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May 7, 2012 12:43 pm

Chilean Jews Welcome New Law, 7 Years in the Making

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Shai Agosin, president of the Chilean Jewish community, at the 2012 American Jewish Committee Global Forum. Photo: Maxine Dovere.

That is how Agosin, president of the Comunidad Judaia de Chile (Jewish community of Chile), described his state of mind at the 2012 Global Forum of the American Jewish Committee (AJC) in Washington, DC, following Wednesday’s news that a joint commission resolved four discrepancies in Chile’s new anti-discrimination law.

The law—introduced seven years ago and finally passed by Chile’s Congress last month in the aftermath of the murder of Daniel Zamudio, a 24-year-old gay activist—describes illegal discrimination as “any distinction, exclusion or restriction that lacks reasonable justification, committed by agents of the state or individuals, and that causes the deprivation, disturbance or threatens the legitimate exercise of fundamental rights.”

Although he was not Jewish, Zamudio’s murderers carved swastika on his chest. Agosin noted that the Jewish community of Chile has been harassed by incidents of anti-Semitism directed both against individuals and the general Jewish population. Incidents have ranged from neo-Nazi demonstrations against schools and synagogues to attacks on individuals, and are an going problem in the mountainous South American country.

The Jewish community, says Agosin, seeks to be an integral part of the anticipated social change occurring in Chile. Despite challenges, it maintains a strong infrastructure including schools, synagogues and hospitals. It is actively attempting to change the general population’s perception of Jews and Israel through inter-communal affairs and the introduction of Israel to public officials.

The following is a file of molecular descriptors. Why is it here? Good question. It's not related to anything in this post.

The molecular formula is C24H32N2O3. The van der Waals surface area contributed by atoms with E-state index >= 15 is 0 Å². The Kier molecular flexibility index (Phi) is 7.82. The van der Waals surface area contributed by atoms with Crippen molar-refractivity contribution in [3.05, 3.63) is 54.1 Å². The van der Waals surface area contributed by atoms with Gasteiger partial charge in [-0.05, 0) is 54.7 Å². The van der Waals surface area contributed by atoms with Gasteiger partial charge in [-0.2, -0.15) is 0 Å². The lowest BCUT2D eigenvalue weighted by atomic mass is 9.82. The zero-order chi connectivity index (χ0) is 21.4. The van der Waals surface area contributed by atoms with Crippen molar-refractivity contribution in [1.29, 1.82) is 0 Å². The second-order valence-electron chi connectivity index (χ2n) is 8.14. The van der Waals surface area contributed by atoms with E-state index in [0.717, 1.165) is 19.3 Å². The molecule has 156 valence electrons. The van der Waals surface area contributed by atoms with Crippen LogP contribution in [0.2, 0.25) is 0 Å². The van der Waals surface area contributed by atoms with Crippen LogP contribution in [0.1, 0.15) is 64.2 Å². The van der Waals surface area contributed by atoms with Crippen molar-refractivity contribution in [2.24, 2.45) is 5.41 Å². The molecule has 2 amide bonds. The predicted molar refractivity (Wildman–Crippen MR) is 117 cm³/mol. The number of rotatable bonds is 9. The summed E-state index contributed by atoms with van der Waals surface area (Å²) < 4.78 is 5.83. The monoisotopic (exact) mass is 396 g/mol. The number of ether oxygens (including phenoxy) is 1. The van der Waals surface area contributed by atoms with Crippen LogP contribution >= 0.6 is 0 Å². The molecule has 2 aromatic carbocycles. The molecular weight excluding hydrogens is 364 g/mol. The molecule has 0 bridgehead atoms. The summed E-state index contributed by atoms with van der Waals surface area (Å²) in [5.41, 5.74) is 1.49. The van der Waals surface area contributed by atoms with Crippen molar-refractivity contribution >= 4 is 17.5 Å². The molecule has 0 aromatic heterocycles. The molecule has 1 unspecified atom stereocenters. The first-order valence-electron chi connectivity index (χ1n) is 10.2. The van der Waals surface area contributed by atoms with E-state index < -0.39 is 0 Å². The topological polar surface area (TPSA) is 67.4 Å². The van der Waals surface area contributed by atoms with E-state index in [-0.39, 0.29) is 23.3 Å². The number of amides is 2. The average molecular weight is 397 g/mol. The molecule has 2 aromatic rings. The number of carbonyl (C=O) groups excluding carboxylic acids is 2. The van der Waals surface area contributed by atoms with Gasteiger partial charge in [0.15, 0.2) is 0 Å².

El Paso, Texas native Jeanette Braun—who grew up in Santiago, Chile, where most of her family remains—said Chile “has evolved tremendously, both economically and socially. Now, there is much more tolerance, but there’s a long road ahead.” Chile, she said, had in the past lacked education regarding events outside its borders. The anti-discrimination law, she said, is “a great start to be able to respect minorities—not only religious, but also sexual orientation.”

The Chilean Jewish community amounts to about 20,000 among a country with 17 million people, including some 300,000 Palestinians—the largest Palestinian community outside of the Middle East. It is largely Ashkenazy, with roots in Germany, Poland, Russia and the Ukraine. Many Jews came after World War I, others followed after the Second World War. The Palestinian influx came during the first half of the 20th century.

The majority of the Chilean-Palestinian community is Christian. Until the 1980s, relations between the Jewish and Palestinian communities in Chile had been what Braun called “very close.” But in the years after the First Intifada, the Palestinian population of Chile—despite the fact that many are Christian—became significantly nationalistic, joining the Muslim population in seeing Israel as an “invader,” Braun said.

“[The Intifada] produced a huge shift in the way people relate,” said Braun. “Throughout most of the 20th century, there were very close relationships mutual respect and very peaceful coexistence.  Things have changed.”

The younger generation of Chilean Palestinians, many born after the Intifada, is “very vocal” and has a vision of Israel as “an evil country they do not even recognize,” according to Braun. Jewish cemeteries have been desecrated, and Jewish schools and institutions attacked with graffiti.

National Chilean media has defamed the Jewish community and Israel with inaccurate reporting and false information, Braun said. She noted that when wildfires broke out in the Torres Del Paine (Towers of Pine), an Israeli hiker was accused and arrested.  Politicians claimed that Israelis traveling to Chile have a “hidden agenda” and were responsible for the calamity.

JointMedia News Service asked Braun what she sees as the future of the Chilean-Jewish community, and she said she expects “more assimilation and more inter-faith marriages; it’s a trend that has been going on for years.”

“There is a perception that there’s no one to marry within the community,” she said. Rabbis, she said, are making efforts to ” bring such families back.”

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